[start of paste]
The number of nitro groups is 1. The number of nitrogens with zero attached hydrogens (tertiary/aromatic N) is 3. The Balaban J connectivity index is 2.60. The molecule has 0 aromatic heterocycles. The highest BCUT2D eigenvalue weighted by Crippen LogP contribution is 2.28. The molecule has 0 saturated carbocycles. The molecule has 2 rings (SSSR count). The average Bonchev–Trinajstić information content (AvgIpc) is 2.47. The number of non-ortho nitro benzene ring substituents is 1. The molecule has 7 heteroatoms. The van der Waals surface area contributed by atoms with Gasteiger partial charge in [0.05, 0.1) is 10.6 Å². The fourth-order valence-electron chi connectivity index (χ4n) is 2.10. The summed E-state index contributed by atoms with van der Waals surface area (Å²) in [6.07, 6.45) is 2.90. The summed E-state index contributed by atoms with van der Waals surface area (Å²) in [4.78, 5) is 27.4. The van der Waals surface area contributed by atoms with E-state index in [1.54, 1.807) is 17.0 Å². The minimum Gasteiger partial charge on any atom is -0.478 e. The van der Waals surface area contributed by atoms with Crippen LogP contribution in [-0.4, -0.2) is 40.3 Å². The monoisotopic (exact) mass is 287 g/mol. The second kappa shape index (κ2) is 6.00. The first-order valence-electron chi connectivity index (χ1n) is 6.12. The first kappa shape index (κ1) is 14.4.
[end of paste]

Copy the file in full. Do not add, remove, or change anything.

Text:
The number of nitro groups is 1. The number of nitrogens with zero attached hydrogens (tertiary/aromatic N) is 3. The Balaban J connectivity index is 2.60. The molecule has 0 aromatic heterocycles. The highest BCUT2D eigenvalue weighted by Crippen LogP contribution is 2.28. The molecule has 0 saturated carbocycles. The molecule has 2 rings (SSSR count). The average Bonchev–Trinajstić information content (AvgIpc) is 2.47. The number of non-ortho nitro benzene ring substituents is 1. The molecule has 7 heteroatoms. The van der Waals surface area contributed by atoms with Gasteiger partial charge in [0.05, 0.1) is 10.6 Å². The fourth-order valence-electron chi connectivity index (χ4n) is 2.10. The summed E-state index contributed by atoms with van der Waals surface area (Å²) in [6.07, 6.45) is 2.90. The summed E-state index contributed by atoms with van der Waals surface area (Å²) in [4.78, 5) is 27.4. The van der Waals surface area contributed by atoms with E-state index in [1.54, 1.807) is 17.0 Å². The minimum Gasteiger partial charge on any atom is -0.478 e. The van der Waals surface area contributed by atoms with Crippen LogP contribution in [-0.4, -0.2) is 40.3 Å². The monoisotopic (exact) mass is 287 g/mol. The second kappa shape index (κ2) is 6.00. The first-order valence-electron chi connectivity index (χ1n) is 6.12. The first kappa shape index (κ1) is 14.4.